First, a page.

For the life of me, I can't figure out the reason for the Powder Channel. Why not just have no swallowtail or a real swallowtail?
First time I've seen such a close-up, I'm thinking the same. Looks more like a design element than something that actually makes a difference.
post #10 of 28
if the powder channel is soft, couldn't one just x-acto it out and make an actual swallowtail? you know, self-customize the sucker?

SJ: out of curiosity, which of the Volkl freeride skis are made in China and which are still being made in Germany (i think two seasons ago the Mantra and Karma were made in Germany and the Goat, Sumo, and Dogen were made in China...i think)
post #11 of 28
Quote:
Originally Posted by dookey67 View Post
if the powder channel is soft, couldn't one just x-acto it out and make an actual swallowtail? you know, self-customize the sucker?
Actually, you can do that with any ski if you have a bandsaw. The Katana's tail is pretty kicked-up tho, I don't know that a swallow would really make any difference. The Sanouk had a much bigger swallowtail and wasn't anywhere near as "twinned" - just a really slight kick.
post #12 of 28
Thread Starter 
The Mantra is still made in Germany. Goat and Katana are China. On the bridge I can't tell.....no China sticker, but no "Made in Germany" on the topsheet either. Given the construction of the Bridge, it makes sense that it's China, but I don't know.

SJ
post #13 of 28
Bridge is German.
post #14 of 28
The Katana's swallowtail design will allow you to ski switch if you have to...thats my guess! Benefits of a semi twin tip with a bit of a powder channel.
post #15 of 28
Those are really easy on the eye, thanks for the pics SJ
post #16 of 28
The tip looks pretty low-profile, like oldschool downhill racing skis. For a powder ski I would have thought more tip would help the ski engage in the turn.
post #17 of 28
Quote:
Originally Posted by Jer View Post
Katana's are made in China? I thought all the high-end stuff was still made by Krauts. That sucks.
I love how everyone building skis in China puts a little sticker with crappy adhesive on the tail where its guaranteed to fall off, while even the folks building stuff in eastern Europe are proud enough of what they do to silkscreen it on the topsheet.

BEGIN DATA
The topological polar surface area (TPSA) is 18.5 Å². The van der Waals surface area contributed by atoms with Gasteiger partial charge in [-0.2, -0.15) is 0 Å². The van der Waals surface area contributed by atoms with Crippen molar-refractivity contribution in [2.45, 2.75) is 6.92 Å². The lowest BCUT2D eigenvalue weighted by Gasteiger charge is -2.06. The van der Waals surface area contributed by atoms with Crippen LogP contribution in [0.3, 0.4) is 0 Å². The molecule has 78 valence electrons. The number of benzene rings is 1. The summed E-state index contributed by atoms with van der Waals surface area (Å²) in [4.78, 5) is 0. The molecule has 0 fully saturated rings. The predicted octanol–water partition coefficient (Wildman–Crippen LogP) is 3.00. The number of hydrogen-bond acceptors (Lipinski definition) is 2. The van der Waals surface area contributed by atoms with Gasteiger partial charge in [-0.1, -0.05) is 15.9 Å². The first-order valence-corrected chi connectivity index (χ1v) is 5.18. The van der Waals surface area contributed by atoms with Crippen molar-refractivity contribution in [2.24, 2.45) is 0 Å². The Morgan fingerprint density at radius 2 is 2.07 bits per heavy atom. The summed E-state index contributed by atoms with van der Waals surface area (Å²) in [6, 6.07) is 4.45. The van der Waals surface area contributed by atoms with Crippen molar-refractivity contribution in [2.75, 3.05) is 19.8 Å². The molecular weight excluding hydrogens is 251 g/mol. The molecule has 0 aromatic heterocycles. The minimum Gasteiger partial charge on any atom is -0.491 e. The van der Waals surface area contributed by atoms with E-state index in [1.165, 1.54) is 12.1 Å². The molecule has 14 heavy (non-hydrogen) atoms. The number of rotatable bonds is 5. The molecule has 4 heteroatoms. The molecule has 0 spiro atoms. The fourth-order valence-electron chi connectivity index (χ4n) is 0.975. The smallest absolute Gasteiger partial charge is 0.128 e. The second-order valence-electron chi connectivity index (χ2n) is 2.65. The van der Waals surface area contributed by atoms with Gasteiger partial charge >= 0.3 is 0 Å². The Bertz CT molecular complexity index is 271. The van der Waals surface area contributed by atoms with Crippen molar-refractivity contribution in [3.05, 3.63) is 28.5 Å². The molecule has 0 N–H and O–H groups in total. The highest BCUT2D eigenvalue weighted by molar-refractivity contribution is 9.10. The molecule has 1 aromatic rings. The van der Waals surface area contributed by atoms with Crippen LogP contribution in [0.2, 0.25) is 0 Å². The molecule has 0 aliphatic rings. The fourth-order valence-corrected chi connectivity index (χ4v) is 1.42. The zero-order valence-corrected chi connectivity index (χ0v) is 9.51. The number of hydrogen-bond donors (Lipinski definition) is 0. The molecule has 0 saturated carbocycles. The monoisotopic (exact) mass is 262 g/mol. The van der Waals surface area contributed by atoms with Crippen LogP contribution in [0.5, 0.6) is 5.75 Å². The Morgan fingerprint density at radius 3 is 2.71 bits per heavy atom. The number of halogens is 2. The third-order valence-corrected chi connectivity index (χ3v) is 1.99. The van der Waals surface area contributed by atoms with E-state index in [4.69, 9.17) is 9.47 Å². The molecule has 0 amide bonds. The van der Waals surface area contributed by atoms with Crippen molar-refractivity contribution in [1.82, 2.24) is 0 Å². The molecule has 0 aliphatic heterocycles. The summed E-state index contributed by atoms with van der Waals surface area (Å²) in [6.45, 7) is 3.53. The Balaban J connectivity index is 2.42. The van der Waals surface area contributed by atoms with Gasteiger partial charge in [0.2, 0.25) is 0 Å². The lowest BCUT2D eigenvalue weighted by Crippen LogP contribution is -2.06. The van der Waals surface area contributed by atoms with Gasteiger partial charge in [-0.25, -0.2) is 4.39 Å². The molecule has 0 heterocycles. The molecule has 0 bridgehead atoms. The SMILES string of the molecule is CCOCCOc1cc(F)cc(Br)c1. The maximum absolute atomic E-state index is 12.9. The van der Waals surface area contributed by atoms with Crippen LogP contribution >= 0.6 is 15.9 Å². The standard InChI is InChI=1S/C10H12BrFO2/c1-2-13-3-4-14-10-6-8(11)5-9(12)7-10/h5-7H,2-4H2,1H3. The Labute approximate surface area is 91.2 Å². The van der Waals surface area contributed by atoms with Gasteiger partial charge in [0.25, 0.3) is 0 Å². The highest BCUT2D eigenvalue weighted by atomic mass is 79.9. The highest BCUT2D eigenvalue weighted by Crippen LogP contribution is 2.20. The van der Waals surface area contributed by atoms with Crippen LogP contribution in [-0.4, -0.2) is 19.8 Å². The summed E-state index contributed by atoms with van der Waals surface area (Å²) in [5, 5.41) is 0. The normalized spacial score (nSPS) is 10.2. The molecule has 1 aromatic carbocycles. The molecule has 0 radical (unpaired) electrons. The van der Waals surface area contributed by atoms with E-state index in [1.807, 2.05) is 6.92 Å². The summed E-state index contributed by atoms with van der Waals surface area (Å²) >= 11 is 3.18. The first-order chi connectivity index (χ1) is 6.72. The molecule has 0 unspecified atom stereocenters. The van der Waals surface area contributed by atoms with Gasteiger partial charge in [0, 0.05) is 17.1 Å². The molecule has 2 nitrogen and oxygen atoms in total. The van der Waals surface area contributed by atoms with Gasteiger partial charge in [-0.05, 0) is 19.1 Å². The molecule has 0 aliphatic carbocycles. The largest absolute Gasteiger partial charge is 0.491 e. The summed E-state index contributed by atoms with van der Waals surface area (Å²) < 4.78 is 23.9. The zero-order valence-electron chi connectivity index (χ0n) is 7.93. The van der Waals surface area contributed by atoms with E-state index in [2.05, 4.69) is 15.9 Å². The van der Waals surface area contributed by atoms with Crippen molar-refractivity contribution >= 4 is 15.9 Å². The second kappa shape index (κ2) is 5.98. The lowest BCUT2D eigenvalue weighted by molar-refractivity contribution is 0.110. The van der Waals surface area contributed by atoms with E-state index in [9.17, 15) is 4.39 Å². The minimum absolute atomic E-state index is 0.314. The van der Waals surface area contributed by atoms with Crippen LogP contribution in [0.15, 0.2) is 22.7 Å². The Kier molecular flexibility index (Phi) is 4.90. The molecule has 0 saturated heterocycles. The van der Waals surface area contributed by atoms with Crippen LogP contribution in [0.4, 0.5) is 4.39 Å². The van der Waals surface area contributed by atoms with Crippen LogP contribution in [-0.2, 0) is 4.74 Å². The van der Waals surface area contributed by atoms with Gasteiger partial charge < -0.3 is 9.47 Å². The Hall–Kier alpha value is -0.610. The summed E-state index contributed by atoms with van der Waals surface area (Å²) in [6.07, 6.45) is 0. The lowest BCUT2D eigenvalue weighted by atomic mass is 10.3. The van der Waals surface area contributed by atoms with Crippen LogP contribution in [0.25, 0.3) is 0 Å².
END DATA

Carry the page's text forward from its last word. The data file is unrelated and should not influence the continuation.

:
post #18 of 28
Hey thanks for putting these up Jim.

As for the tip being low profile, I think it is and it isn't. Its hard to tell for sure from the pics, but it looks to not rise up all that much (probably what you're referring to) but I think it starts rising maybe a couple cm earlier than a normal tip, its just a slightly longer, more gradual rise.

This is the way the AK rocket tips are, and I think its $$$$$.

Of course, it could just be my imagination, since thats what I wanted these to have. I was actually expecting/hoping for a bit more.

I'm not completely sure about the idea of a zero camber ski, but I'd sure love to try these sometime. Might end up buying a pair once my EHPs get a bit more beat up.
post #19 of 28
Quote:
Originally Posted by Garrett View Post
I love how everyone building skis in China puts a little sticker with crappy adhesive on the tail where its guaranteed to fall off, while even the folks building stuff in eastern Europe are proud enough of what they do to silkscreen it on the topsheet.

:
How's the popcorn?

Once upon a time people laughed at japanese made electronics. The were considered inferior, cheap and tacky. I remember those days pretty clearly. The anti-China thing is no more productive. Fancy monograms or cheap labels -- get used to seeing lots of that same message on items of both low and high quality. And if there's a quality difference between higher end ski models built in China vs those build elsewhere, I'd love to see someone point it out (factually).